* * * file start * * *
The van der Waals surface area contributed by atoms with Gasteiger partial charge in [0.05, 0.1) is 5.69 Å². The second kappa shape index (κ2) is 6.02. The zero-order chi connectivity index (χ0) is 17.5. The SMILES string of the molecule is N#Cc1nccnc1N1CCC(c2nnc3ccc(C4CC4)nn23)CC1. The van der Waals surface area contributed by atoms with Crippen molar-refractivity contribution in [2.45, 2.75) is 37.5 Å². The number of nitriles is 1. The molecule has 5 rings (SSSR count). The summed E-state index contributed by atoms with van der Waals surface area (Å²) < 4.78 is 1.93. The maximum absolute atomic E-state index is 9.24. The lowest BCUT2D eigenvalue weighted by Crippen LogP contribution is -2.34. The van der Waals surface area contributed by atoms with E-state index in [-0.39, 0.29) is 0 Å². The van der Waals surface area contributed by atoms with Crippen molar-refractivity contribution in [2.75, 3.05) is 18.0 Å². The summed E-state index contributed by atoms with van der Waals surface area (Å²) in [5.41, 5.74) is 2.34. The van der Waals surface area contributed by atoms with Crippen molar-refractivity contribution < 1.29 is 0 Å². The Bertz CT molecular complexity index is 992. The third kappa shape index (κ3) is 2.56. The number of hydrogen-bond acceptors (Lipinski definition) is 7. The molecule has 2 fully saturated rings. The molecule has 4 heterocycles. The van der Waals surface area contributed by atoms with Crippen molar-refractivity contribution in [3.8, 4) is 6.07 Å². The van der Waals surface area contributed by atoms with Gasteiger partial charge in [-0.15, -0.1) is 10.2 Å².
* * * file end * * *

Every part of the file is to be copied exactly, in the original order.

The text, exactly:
The van der Waals surface area contributed by atoms with Gasteiger partial charge in [0.05, 0.1) is 5.69 Å². The second kappa shape index (κ2) is 6.02. The zero-order chi connectivity index (χ0) is 17.5. The SMILES string of the molecule is N#Cc1nccnc1N1CCC(c2nnc3ccc(C4CC4)nn23)CC1. The van der Waals surface area contributed by atoms with Crippen molar-refractivity contribution in [2.45, 2.75) is 37.5 Å². The number of nitriles is 1. The molecule has 5 rings (SSSR count). The summed E-state index contributed by atoms with van der Waals surface area (Å²) < 4.78 is 1.93. The maximum absolute atomic E-state index is 9.24. The lowest BCUT2D eigenvalue weighted by Crippen LogP contribution is -2.34. The van der Waals surface area contributed by atoms with E-state index in [-0.39, 0.29) is 0 Å². The van der Waals surface area contributed by atoms with Crippen molar-refractivity contribution in [2.75, 3.05) is 18.0 Å². The summed E-state index contributed by atoms with van der Waals surface area (Å²) in [5.41, 5.74) is 2.34. The van der Waals surface area contributed by atoms with Crippen molar-refractivity contribution < 1.29 is 0 Å². The Bertz CT molecular complexity index is 992. The third kappa shape index (κ3) is 2.56. The number of hydrogen-bond acceptors (Lipinski definition) is 7. The molecule has 2 fully saturated rings. The molecule has 4 heterocycles. The van der Waals surface area contributed by atoms with Crippen molar-refractivity contribution in [3.8, 4) is 6.07 Å². The van der Waals surface area contributed by atoms with Gasteiger partial charge in [-0.15, -0.1) is 10.2 Å².